Surviving The Desert

The desert is God’s classroom.1

This phrase and concept was hammered into me during my trip to Israel. God placed His people in a desert not to punish them, but to test their faith and teach them dependance on Him. Geographically, to survive in the desert, the Israelites depended on God. God promised to send rain, food, and protection for obedience.2 Israelites weren’t given the luxury of being self-sufficient like we are today. If they were disobedient, there would be no rain. If there is no rain, their animals and crops die, if they have no harvest or animals, they die. No wonder why they would sow seeds with tears, praying for God to provide.3

Things aren’t all that different for us today. Even though we may not be in a physical desert where our human life depends on God sending rain, we often find ourselves in a spiritual desert that tests where we really put our faith. How we respond in the desert with either make our faith absolute or absent. Here are some things we need to remember about the desert.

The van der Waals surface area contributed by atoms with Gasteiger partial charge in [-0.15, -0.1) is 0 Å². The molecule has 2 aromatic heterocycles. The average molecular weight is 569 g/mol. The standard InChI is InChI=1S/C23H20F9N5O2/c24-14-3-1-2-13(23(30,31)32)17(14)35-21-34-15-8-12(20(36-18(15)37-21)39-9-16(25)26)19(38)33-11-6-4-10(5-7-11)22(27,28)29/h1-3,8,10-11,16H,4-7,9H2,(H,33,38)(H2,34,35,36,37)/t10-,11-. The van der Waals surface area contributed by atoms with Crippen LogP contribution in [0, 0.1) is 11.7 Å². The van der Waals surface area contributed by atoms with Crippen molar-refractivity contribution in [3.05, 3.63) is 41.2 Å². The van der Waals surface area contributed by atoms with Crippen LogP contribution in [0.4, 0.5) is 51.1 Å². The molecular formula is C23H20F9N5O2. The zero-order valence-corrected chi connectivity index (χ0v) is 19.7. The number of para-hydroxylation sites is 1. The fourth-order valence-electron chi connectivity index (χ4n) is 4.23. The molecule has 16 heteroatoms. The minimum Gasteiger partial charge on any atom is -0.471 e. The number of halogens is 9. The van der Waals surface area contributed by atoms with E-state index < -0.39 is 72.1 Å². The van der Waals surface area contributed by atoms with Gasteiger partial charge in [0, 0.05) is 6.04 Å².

1. The desert is part of the process, and processes take time.

God placed Israel in a desert for a reason, it was a testing ground of their faith. Israel wasn’t in the wilderness for 40 years because it was a 40 year journey, Israel was in the wilderness for 40 years because it took 40 years for them to be obedient.

In Jeremiah 29:11, God gives promises to His people: prosperity, peace, a future, and hope. These promises though had a process that would take time, so much time that they were instructed to build houses, plant gardens, get married, and have kids4. . . in short, God said to buckle up because this will take some time. God cares about who you are becoming more than the comfort of your present circumstances.

2. God is still present.

God is neither absent in the desert, nor has He forgotten about you. God’s promises all require a process.

In Jeremiah 1:11, the prophet has a vision of an almond branch to which God responds that He is watching over His word to complete it. This is some of the most powerful imagery in the Bible. Almond trees are the first tree to bloom, yet they are the last to bear fruit. God’s promises are like an almond tree – God has given His promises, but they take time to become reality. God isn’t absent in the time between a promise and its fruition. God is the watcher of the time between.

3. There is no self-made man in the desert. Community matters.

No one survives alone in the desert. When you find yourself in a spiritual desert, surround yourself with others. Life isn’t made to be done alone. Israel in Jeremiah 29 were instructed to build community and participate in life with each other.


1This is a phrase I adopted from Marc Turnage
2Deut 28
3Psalm 126:5
4Jer 29:5-6